Thursday, June 21, 2007
Award-winning "Hellraisers" at it Again
It’s been a busy week. Yesterday, I participated in an action outside of the corporate headquarters of Alliant TechSystems – the largest Minnesota-based military contractor.
A peace vigil has been taking place outside of Alliant TechSystems every Wednesday morning since 1996. Yet every now and then we host a special “action.” These actions draw a larger crowd than usual and often involve nonviolent civil disobedience.
The theme of our action yesterday was “A Transformation of Hate to Love, Fear to Understanding.”
In its recent “Best of the Twin Cities” issue, City Pages awarded Alliant Action its 2007 Best Hellraiser or Activist Award.
Here’s how City Pages describes Alliant Action in its “Best of the Twin Cities” issue:
Every Wednesday at 7:00 a.m. – come rain, snow, bitter cold, or summer heat – members of Veterans for Peace and Women Against Military Madness, and many other peace activists, gather outside the front entrance of the Alliant TechSystems corporate headquarters in Edina.
The mission is to challenge the company’s manufacturing of various advanced weapon systems, including missiles, cluster bombs, and landmines.
The activists count among their dedicated number the McDonald sisters – nuns from the St. Joseph of Carondelet order who are also actual sisters – and fearless longtime antiwar protesters. Many have probably lost count of how many times they’ve shown up outside Alliant Tech’s doors requesting meetings only to be turned away by security guards.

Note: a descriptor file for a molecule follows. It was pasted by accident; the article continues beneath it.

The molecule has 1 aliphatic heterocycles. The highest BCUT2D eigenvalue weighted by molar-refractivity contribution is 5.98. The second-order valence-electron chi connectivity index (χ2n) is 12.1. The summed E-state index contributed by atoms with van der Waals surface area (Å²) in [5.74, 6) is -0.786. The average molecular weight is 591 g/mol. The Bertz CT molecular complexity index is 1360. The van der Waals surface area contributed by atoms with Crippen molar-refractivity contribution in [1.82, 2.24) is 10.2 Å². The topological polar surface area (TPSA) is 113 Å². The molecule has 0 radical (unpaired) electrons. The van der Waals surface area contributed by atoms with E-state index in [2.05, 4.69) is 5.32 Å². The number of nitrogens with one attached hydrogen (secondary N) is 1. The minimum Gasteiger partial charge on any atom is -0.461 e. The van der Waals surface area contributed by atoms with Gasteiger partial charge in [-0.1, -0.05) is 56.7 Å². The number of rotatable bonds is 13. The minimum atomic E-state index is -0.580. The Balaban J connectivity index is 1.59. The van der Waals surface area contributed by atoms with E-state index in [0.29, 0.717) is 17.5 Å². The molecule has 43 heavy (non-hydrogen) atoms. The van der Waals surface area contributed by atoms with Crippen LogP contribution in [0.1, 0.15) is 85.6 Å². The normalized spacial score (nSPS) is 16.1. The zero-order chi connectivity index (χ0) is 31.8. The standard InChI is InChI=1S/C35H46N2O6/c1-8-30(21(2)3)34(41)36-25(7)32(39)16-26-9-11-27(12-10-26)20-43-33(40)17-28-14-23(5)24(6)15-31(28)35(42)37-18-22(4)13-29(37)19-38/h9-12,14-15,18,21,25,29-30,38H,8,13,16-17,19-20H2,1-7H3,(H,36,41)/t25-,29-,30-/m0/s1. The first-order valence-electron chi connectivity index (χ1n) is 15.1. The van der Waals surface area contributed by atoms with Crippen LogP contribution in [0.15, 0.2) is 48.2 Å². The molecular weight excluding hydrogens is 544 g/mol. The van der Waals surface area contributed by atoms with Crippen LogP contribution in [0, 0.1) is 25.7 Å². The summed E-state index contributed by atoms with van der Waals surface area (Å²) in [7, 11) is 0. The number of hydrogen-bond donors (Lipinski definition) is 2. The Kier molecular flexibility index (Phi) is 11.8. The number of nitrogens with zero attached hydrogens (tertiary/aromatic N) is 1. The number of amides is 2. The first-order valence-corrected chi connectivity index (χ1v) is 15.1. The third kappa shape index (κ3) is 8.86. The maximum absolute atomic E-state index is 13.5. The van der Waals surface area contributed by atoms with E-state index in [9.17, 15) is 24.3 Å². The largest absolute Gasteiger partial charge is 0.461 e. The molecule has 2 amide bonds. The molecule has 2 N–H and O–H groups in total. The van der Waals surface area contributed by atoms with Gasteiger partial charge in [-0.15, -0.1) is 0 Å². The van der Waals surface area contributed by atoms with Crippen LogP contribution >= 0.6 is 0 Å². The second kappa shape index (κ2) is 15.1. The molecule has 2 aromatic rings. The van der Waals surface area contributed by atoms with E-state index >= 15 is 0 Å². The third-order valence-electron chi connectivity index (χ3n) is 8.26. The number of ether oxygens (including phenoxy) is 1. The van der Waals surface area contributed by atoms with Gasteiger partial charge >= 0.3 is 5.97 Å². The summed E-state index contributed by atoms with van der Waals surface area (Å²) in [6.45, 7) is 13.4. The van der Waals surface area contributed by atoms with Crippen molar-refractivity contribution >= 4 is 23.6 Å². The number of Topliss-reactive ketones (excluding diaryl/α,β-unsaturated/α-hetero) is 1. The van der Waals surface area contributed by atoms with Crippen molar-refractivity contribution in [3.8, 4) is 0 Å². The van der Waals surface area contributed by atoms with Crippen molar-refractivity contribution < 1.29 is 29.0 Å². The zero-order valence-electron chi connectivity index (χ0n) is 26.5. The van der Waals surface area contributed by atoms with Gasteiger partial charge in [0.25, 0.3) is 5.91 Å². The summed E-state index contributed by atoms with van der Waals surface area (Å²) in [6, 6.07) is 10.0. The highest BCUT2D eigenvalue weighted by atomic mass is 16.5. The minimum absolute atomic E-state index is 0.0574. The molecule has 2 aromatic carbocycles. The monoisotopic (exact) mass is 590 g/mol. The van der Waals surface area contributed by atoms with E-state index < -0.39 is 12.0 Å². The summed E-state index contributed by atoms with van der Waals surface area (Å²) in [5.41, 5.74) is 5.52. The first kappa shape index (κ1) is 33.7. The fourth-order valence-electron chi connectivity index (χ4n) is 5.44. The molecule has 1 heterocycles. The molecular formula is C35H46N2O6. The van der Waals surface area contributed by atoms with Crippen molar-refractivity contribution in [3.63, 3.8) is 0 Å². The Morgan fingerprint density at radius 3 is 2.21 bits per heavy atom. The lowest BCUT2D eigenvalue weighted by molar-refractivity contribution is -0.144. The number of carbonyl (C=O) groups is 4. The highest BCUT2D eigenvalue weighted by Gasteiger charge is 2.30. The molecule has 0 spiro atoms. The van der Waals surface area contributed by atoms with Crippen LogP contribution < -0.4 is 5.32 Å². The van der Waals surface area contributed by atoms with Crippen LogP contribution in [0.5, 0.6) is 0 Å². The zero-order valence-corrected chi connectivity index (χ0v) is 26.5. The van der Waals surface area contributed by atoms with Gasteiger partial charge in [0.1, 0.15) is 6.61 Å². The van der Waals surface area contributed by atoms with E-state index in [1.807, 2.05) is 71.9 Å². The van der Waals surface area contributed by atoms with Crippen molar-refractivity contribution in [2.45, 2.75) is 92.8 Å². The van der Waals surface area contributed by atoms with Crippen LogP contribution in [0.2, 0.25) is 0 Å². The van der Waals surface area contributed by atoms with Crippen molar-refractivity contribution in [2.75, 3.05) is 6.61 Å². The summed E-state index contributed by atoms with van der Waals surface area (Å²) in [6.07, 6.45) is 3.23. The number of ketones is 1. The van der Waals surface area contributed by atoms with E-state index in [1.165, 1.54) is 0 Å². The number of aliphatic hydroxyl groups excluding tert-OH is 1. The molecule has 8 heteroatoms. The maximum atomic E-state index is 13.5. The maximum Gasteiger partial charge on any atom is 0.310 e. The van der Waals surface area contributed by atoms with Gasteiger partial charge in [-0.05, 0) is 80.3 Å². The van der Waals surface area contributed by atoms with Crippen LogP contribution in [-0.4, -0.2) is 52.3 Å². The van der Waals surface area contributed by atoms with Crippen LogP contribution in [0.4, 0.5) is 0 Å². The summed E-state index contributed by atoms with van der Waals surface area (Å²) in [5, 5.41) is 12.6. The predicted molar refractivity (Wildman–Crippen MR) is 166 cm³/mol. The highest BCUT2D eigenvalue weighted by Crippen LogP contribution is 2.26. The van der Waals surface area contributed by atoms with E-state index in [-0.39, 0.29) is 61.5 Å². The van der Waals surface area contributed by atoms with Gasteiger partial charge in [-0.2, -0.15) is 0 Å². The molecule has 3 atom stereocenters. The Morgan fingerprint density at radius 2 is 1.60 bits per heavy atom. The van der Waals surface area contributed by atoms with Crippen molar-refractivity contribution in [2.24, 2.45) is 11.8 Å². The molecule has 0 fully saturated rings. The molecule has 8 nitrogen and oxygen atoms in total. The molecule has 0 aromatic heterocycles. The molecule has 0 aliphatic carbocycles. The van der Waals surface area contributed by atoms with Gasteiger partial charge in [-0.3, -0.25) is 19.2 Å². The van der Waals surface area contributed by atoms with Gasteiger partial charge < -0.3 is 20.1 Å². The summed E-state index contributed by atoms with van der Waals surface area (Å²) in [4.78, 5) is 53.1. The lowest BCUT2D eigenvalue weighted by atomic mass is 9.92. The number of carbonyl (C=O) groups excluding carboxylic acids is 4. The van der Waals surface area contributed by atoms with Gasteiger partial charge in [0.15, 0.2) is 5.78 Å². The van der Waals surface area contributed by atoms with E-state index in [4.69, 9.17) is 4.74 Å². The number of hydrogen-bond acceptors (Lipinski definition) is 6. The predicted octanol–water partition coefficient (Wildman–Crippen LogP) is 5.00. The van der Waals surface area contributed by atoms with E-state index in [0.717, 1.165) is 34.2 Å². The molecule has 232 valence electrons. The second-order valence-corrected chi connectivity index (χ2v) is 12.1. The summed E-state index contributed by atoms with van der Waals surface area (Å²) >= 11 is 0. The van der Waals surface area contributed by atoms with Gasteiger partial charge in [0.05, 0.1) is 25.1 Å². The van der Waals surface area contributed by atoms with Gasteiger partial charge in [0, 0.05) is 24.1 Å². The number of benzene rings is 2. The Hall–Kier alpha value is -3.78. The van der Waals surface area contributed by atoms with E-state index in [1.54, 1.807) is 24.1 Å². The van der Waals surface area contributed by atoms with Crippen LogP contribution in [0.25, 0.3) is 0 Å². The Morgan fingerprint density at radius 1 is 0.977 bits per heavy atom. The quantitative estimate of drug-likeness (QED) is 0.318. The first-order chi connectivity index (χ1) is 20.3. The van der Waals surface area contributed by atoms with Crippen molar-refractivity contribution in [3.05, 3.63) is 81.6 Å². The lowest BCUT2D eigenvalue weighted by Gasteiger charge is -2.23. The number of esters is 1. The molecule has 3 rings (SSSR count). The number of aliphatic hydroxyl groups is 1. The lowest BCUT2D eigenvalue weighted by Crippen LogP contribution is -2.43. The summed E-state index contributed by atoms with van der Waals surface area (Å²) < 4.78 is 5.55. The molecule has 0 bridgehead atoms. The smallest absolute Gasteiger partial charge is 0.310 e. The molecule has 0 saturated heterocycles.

They do know that they have accumulated well over 650 arrests for nonviolent acts of civil resistance over the past 10 years, including, last fall, when 78 protesters were taken away during an action commemorating Gandhi’s birthday. Some have spent a night or more in jail, and they are familiar with many a local courtroom, but these activists always return faithfully to their post, week in and week out, resolute in a shared commitment to end violence and war.
“Who profits and who dies?” they ask. Someday, perhaps, the Alliant Tech leaders will give them an answer – or at least an appointment.
Above: The message on Rich’s t-shirt reads: “The America I believe in does not torture people or run secret prisons. The America I believe in leads the world on human rights.”
Above: At one point during the action, John Hynes, a former employee of the Honeywell corporation, approached the security guards and police officers with his wife Jeanne so as to present and share Alliant Action’s award with management officials of the Alliant TechSystems corporation.
Both John and Jeanne were arrested.
See also the previous Wild Reed posts:
It Sure Was Cold!
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